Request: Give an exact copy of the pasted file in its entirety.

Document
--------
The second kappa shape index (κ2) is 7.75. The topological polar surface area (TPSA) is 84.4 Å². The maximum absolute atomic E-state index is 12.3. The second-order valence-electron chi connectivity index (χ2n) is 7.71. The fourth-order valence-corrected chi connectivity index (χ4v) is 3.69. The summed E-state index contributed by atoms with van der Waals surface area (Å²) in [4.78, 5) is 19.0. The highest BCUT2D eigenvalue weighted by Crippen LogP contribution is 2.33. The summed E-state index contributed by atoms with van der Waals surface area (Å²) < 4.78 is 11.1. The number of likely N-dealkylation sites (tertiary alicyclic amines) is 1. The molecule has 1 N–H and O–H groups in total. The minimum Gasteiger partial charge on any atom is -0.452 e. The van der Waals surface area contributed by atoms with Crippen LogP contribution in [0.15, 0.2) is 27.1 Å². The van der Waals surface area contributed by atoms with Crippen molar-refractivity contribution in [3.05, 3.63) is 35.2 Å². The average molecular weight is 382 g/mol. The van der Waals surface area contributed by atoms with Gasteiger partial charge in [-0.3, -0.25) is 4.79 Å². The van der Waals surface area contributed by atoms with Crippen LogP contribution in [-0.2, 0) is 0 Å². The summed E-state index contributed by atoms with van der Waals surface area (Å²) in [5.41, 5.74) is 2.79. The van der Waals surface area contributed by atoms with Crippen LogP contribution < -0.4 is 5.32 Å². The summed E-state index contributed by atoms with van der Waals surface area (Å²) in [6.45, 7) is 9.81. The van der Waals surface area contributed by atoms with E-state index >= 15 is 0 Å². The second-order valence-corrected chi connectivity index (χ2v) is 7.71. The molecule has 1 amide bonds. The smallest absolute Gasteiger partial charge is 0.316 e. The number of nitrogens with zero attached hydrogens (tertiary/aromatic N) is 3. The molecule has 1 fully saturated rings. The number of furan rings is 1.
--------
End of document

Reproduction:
The second kappa shape index (κ2) is 7.75. The topological polar surface area (TPSA) is 84.4 Å². The maximum absolute atomic E-state index is 12.3. The second-order valence-electron chi connectivity index (χ2n) is 7.71. The fourth-order valence-corrected chi connectivity index (χ4v) is 3.69. The summed E-state index contributed by atoms with van der Waals surface area (Å²) in [4.78, 5) is 19.0. The highest BCUT2D eigenvalue weighted by Crippen LogP contribution is 2.33. The summed E-state index contributed by atoms with van der Waals surface area (Å²) < 4.78 is 11.1. The number of likely N-dealkylation sites (tertiary alicyclic amines) is 1. The molecule has 1 N–H and O–H groups in total. The minimum Gasteiger partial charge on any atom is -0.452 e. The van der Waals surface area contributed by atoms with Crippen LogP contribution in [0.15, 0.2) is 27.1 Å². The van der Waals surface area contributed by atoms with Crippen molar-refractivity contribution in [3.05, 3.63) is 35.2 Å². The average molecular weight is 382 g/mol. The van der Waals surface area contributed by atoms with Gasteiger partial charge in [-0.3, -0.25) is 4.79 Å². The van der Waals surface area contributed by atoms with Crippen LogP contribution in [-0.2, 0) is 0 Å². The summed E-state index contributed by atoms with van der Waals surface area (Å²) in [5.41, 5.74) is 2.79. The van der Waals surface area contributed by atoms with Crippen LogP contribution < -0.4 is 5.32 Å². The summed E-state index contributed by atoms with van der Waals surface area (Å²) in [6.45, 7) is 9.81. The van der Waals surface area contributed by atoms with E-state index >= 15 is 0 Å². The second-order valence-corrected chi connectivity index (χ2v) is 7.71. The molecule has 1 amide bonds. The smallest absolute Gasteiger partial charge is 0.316 e. The number of nitrogens with zero attached hydrogens (tertiary/aromatic N) is 3. The molecule has 1 fully saturated rings. The number of furan rings is 1.